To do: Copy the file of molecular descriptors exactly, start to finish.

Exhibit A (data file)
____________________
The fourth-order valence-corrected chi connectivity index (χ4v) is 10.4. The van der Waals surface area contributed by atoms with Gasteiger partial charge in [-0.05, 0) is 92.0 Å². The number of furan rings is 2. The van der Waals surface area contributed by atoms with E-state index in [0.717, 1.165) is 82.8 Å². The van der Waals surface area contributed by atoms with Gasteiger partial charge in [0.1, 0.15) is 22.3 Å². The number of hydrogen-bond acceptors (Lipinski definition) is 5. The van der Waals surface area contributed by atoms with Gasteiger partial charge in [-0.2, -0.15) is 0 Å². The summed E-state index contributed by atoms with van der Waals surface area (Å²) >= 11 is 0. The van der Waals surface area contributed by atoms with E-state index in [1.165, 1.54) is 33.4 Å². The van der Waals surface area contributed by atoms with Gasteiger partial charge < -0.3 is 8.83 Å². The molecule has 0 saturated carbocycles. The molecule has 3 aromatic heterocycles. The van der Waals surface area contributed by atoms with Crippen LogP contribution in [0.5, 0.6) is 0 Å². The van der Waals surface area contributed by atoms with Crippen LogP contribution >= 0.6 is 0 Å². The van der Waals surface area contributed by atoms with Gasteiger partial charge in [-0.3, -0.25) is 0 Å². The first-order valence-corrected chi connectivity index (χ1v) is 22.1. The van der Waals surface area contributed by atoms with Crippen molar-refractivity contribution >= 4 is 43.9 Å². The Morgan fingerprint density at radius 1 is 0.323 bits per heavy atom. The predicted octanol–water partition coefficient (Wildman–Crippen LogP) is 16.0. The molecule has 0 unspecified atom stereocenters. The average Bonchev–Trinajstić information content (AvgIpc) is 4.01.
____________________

The fourth-order valence-corrected chi connectivity index (χ4v) is 10.4. The van der Waals surface area contributed by atoms with Gasteiger partial charge in [-0.05, 0) is 92.0 Å². The number of furan rings is 2. The van der Waals surface area contributed by atoms with E-state index in [0.717, 1.165) is 82.8 Å². The van der Waals surface area contributed by atoms with Gasteiger partial charge in [0.1, 0.15) is 22.3 Å². The number of hydrogen-bond acceptors (Lipinski definition) is 5. The van der Waals surface area contributed by atoms with Gasteiger partial charge in [-0.2, -0.15) is 0 Å². The summed E-state index contributed by atoms with van der Waals surface area (Å²) >= 11 is 0. The van der Waals surface area contributed by atoms with E-state index in [1.165, 1.54) is 33.4 Å². The van der Waals surface area contributed by atoms with Gasteiger partial charge < -0.3 is 8.83 Å². The molecule has 0 saturated carbocycles. The molecule has 3 aromatic heterocycles. The van der Waals surface area contributed by atoms with Crippen LogP contribution in [0.5, 0.6) is 0 Å². The van der Waals surface area contributed by atoms with Crippen LogP contribution >= 0.6 is 0 Å². The van der Waals surface area contributed by atoms with Gasteiger partial charge in [-0.3, -0.25) is 0 Å². The first-order valence-corrected chi connectivity index (χ1v) is 22.1. The van der Waals surface area contributed by atoms with Crippen molar-refractivity contribution >= 4 is 43.9 Å². The Morgan fingerprint density at radius 1 is 0.323 bits per heavy atom. The predicted octanol–water partition coefficient (Wildman–Crippen LogP) is 16.0. The molecule has 0 unspecified atom stereocenters. The average Bonchev–Trinajstić information content (AvgIpc) is 4.01.